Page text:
real than those in an English class where texts or vocabulary are not part of a real
communicative situation, so they cannot see its immediate relevance or be motivated.
Also, it complements what has been learned in the English class using it in real
Back to E-HELP, when adapting the texts I realised that there is great difficulty for
students: the transfer from primary to secondary education, the very different approach
to the teaching of History and the specific vocabulary used in the History class which is
difficult for them even in their mother tongue. Although the paragraphs and sentences
used on the website and in many textbooks are short it doesn’t mean easy to understand
by non-native speakers. As I said before, they may not know that vocabulary in their
Therefore, some of the activities I thought of for the website are focused on vocabulary
as a way to complement that aspect. They learn the language while working with it and
performing the different tasks.
I’ve made a point of working on the past structures and revising the simple past, regular
and irregular forms and their pronunciation. Including pronunciation or listening
tasks is not easy though and it will require more thought on my part for future
Students learn both language and content by identifying vocabulary and by classifying it
and by practising what they have learnt on the text about the Neolithic by describing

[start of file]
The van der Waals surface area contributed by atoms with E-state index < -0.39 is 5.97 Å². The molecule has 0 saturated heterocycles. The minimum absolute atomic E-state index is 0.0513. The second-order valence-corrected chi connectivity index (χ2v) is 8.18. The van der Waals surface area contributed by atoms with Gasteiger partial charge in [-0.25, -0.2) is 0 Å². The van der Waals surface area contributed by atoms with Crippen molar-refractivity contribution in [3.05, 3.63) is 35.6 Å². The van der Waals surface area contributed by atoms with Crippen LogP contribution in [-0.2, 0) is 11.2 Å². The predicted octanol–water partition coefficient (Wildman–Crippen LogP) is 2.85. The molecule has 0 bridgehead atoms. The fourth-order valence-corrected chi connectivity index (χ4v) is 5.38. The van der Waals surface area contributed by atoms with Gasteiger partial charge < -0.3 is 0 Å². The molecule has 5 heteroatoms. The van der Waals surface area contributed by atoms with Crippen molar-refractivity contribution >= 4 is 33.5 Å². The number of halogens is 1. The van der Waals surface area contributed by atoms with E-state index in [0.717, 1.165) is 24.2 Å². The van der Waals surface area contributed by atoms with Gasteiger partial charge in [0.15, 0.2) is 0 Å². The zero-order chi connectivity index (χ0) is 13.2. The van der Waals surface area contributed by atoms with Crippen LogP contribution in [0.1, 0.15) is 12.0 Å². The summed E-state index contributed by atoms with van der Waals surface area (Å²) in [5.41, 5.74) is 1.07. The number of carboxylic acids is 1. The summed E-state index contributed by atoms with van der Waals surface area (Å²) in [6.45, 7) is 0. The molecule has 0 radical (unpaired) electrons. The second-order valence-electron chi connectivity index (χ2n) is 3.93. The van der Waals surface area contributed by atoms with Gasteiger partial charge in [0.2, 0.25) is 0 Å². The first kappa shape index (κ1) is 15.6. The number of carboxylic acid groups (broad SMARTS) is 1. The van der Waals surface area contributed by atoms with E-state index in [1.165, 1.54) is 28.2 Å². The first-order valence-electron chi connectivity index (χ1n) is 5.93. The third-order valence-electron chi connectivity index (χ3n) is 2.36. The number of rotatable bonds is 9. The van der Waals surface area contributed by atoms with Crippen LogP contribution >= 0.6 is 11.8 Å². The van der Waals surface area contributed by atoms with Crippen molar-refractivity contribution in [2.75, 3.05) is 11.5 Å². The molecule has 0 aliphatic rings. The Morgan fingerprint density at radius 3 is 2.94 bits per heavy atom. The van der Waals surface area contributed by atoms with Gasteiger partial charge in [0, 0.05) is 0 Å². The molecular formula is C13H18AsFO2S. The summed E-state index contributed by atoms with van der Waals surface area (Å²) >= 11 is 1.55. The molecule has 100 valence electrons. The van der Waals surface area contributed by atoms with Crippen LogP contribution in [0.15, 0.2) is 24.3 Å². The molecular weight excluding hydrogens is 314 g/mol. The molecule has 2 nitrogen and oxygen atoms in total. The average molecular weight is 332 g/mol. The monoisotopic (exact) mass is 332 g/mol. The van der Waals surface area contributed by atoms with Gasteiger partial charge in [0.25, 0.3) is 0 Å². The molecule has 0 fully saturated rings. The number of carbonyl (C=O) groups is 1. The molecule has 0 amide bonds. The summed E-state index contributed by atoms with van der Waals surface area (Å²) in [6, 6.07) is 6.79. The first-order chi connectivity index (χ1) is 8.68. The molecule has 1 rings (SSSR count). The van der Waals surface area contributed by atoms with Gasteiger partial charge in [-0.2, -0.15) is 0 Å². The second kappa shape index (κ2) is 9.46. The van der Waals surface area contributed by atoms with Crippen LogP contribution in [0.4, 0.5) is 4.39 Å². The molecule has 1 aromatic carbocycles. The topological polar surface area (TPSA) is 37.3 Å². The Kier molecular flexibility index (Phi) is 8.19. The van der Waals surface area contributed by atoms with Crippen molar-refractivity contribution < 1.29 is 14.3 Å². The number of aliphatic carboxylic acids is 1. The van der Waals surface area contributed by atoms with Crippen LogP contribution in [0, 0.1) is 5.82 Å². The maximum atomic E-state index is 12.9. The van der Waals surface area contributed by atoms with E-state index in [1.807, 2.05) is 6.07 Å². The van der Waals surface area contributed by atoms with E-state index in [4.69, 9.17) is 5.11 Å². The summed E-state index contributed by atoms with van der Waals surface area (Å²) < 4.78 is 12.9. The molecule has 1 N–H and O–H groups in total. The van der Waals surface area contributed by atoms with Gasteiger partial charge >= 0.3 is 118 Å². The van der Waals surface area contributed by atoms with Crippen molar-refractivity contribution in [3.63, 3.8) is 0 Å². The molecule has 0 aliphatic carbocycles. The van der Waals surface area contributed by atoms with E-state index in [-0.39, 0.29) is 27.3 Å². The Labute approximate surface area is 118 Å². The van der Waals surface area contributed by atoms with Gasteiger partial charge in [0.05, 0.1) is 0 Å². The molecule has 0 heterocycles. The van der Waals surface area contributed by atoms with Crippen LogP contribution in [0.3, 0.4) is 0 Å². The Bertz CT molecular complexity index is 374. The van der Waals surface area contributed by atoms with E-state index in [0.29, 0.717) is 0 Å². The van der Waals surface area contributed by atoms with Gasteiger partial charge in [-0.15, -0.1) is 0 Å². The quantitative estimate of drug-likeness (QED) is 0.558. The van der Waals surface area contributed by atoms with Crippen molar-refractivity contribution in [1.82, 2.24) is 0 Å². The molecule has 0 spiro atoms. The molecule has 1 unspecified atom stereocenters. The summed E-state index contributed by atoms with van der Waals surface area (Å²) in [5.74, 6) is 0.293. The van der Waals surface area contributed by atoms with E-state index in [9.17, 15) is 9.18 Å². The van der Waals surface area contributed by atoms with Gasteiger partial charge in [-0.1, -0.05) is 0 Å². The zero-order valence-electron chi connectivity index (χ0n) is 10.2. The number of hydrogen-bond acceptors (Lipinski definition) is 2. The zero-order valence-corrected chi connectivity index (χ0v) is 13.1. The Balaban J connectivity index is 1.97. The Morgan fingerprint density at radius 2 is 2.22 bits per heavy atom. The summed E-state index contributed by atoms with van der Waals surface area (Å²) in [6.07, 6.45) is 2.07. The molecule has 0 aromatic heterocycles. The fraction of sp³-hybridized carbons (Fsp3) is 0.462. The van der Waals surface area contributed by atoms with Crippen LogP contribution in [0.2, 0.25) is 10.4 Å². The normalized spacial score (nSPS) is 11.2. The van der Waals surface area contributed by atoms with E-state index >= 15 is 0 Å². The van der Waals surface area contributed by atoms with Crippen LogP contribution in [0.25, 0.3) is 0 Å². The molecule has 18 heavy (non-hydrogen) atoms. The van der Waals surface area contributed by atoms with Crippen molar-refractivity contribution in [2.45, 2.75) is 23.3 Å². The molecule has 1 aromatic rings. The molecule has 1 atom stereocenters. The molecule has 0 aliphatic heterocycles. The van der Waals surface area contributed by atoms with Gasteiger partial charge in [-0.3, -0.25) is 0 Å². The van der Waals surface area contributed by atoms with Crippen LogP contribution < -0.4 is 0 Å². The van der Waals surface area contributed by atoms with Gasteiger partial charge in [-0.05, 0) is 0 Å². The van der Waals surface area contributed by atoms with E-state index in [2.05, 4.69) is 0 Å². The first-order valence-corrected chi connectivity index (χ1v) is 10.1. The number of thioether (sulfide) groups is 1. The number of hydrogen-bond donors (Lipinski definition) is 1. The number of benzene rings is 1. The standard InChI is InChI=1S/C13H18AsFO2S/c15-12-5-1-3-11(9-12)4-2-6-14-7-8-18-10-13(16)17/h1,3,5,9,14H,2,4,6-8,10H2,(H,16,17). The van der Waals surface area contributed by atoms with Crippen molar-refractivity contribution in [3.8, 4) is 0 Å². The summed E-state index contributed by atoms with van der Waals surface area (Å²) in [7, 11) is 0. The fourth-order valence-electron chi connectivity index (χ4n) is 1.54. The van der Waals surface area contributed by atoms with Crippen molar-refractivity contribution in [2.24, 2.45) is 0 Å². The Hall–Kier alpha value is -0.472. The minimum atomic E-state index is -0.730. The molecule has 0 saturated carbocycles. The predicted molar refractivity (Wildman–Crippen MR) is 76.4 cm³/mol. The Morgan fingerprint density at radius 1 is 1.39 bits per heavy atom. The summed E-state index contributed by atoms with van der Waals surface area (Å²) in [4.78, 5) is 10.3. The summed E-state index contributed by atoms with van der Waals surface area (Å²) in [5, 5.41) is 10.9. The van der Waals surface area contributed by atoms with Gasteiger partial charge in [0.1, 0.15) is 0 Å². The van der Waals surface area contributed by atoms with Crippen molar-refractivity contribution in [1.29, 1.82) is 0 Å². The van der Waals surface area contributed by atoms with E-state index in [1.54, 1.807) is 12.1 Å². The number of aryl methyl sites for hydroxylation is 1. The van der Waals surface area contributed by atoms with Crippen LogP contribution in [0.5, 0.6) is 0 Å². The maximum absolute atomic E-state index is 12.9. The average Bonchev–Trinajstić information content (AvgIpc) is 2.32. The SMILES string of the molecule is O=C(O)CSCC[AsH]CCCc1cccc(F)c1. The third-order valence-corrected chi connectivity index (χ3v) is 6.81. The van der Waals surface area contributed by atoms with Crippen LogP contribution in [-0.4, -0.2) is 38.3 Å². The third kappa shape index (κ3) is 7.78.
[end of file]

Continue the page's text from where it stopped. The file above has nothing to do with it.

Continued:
different aspects. Children develop their language skills at the same time as language is
used as a tool for learning History.
I’ve focused on language rather than on grammar, mainly on language related to the
historical aspect being studied. I consider that they already have enough grammar input
in their English language lessons. By practicing, using the target language becomes
more automatical and less conscious.
By repeating structures such as: “could + infinitive”,”.... used...something....to....”or by
working on sentence word order these structures are produced mechanically
without conscious language learning on the students’ part. Since I’m working with the
History programme used at Parque de Lisboa I hope these exercises will help the
students to understand and learn content more easily while being motivated. As we
are talking about exercises on a website, reading skills become essential. Students
notice vocabulary while reading and their reading skills improve. For example, after
reading question 3 on the web page, students are asked to enumerate the
characteristics of the Neolithic revolution. To do this, they use the passive simple past
but what could be an ”unnatural”, out of context exercise in an English class, a task to
perform because they’ve been asked to do so, is a meaningful post-reading exercise
suitable for both subject and language learning.
Other activities I’m working on now are matching exercises, reading comprehension,
synonym finding or sequencing. All of them activities that will be useful for
students in immersion courses in the Comunidad de Madrid as well as for students
working independently with an e-learning programme.